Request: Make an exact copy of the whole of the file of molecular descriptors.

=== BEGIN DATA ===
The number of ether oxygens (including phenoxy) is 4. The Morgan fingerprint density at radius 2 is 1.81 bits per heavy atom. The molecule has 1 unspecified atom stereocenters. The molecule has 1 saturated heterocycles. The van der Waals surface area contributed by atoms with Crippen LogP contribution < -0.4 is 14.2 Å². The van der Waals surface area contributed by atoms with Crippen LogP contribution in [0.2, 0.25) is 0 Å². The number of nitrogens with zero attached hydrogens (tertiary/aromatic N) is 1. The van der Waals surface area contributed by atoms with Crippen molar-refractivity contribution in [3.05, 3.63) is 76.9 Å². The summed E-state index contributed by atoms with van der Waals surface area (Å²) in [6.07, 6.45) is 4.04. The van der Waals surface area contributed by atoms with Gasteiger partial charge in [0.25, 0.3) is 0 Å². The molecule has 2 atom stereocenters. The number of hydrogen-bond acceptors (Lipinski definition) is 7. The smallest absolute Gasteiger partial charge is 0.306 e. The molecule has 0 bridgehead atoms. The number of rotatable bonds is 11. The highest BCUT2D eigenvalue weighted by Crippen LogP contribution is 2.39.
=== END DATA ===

The number of ether oxygens (including phenoxy) is 4. The Morgan fingerprint density at radius 2 is 1.81 bits per heavy atom. The molecule has 1 unspecified atom stereocenters. The molecule has 1 saturated heterocycles. The van der Waals surface area contributed by atoms with Crippen LogP contribution < -0.4 is 14.2 Å². The van der Waals surface area contributed by atoms with Crippen LogP contribution in [0.2, 0.25) is 0 Å². The number of nitrogens with zero attached hydrogens (tertiary/aromatic N) is 1. The van der Waals surface area contributed by atoms with Crippen molar-refractivity contribution in [3.05, 3.63) is 76.9 Å². The summed E-state index contributed by atoms with van der Waals surface area (Å²) in [6.07, 6.45) is 4.04. The van der Waals surface area contributed by atoms with Gasteiger partial charge in [0.25, 0.3) is 0 Å². The molecule has 2 atom stereocenters. The number of hydrogen-bond acceptors (Lipinski definition) is 7. The smallest absolute Gasteiger partial charge is 0.306 e. The molecule has 0 bridgehead atoms. The number of rotatable bonds is 11. The highest BCUT2D eigenvalue weighted by Crippen LogP contribution is 2.39.